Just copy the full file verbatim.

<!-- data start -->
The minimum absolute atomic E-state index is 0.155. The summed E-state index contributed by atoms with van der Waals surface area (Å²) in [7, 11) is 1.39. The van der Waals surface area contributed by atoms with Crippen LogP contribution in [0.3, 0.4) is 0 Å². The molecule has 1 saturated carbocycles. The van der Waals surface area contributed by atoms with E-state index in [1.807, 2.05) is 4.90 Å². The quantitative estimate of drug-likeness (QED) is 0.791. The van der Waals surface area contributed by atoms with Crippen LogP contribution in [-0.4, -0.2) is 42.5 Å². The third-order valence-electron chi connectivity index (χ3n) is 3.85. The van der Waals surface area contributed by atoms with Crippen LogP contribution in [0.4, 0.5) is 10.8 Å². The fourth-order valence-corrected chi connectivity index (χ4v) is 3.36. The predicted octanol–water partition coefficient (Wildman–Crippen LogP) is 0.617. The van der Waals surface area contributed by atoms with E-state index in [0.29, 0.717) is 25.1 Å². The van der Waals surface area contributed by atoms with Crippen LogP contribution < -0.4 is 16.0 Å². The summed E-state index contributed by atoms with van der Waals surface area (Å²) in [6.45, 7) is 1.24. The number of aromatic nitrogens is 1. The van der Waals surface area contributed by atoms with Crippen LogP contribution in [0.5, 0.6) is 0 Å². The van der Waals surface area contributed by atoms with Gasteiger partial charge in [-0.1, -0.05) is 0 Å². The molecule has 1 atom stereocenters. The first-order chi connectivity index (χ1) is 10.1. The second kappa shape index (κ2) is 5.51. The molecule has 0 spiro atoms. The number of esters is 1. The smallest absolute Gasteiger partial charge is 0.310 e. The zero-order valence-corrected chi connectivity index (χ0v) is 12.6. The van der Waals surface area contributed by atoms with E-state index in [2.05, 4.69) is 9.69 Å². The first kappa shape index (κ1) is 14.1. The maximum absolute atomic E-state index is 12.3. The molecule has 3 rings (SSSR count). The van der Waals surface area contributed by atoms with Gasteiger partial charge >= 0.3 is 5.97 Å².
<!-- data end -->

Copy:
The minimum absolute atomic E-state index is 0.155. The summed E-state index contributed by atoms with van der Waals surface area (Å²) in [7, 11) is 1.39. The van der Waals surface area contributed by atoms with Crippen LogP contribution in [0.3, 0.4) is 0 Å². The molecule has 1 saturated carbocycles. The van der Waals surface area contributed by atoms with E-state index in [1.807, 2.05) is 4.90 Å². The quantitative estimate of drug-likeness (QED) is 0.791. The van der Waals surface area contributed by atoms with Crippen LogP contribution in [-0.4, -0.2) is 42.5 Å². The third-order valence-electron chi connectivity index (χ3n) is 3.85. The van der Waals surface area contributed by atoms with Crippen LogP contribution in [0.4, 0.5) is 10.8 Å². The fourth-order valence-corrected chi connectivity index (χ4v) is 3.36. The predicted octanol–water partition coefficient (Wildman–Crippen LogP) is 0.617. The van der Waals surface area contributed by atoms with E-state index in [0.29, 0.717) is 25.1 Å². The van der Waals surface area contributed by atoms with Crippen LogP contribution < -0.4 is 16.0 Å². The summed E-state index contributed by atoms with van der Waals surface area (Å²) in [6.45, 7) is 1.24. The number of aromatic nitrogens is 1. The van der Waals surface area contributed by atoms with Crippen LogP contribution in [0.5, 0.6) is 0 Å². The van der Waals surface area contributed by atoms with Gasteiger partial charge in [-0.1, -0.05) is 0 Å². The molecule has 1 atom stereocenters. The first-order chi connectivity index (χ1) is 10.1. The second kappa shape index (κ2) is 5.51. The molecule has 0 spiro atoms. The number of esters is 1. The smallest absolute Gasteiger partial charge is 0.310 e. The zero-order valence-corrected chi connectivity index (χ0v) is 12.6. The van der Waals surface area contributed by atoms with E-state index in [2.05, 4.69) is 9.69 Å². The first kappa shape index (κ1) is 14.1. The maximum absolute atomic E-state index is 12.3. The molecule has 3 rings (SSSR count). The van der Waals surface area contributed by atoms with Gasteiger partial charge >= 0.3 is 5.97 Å².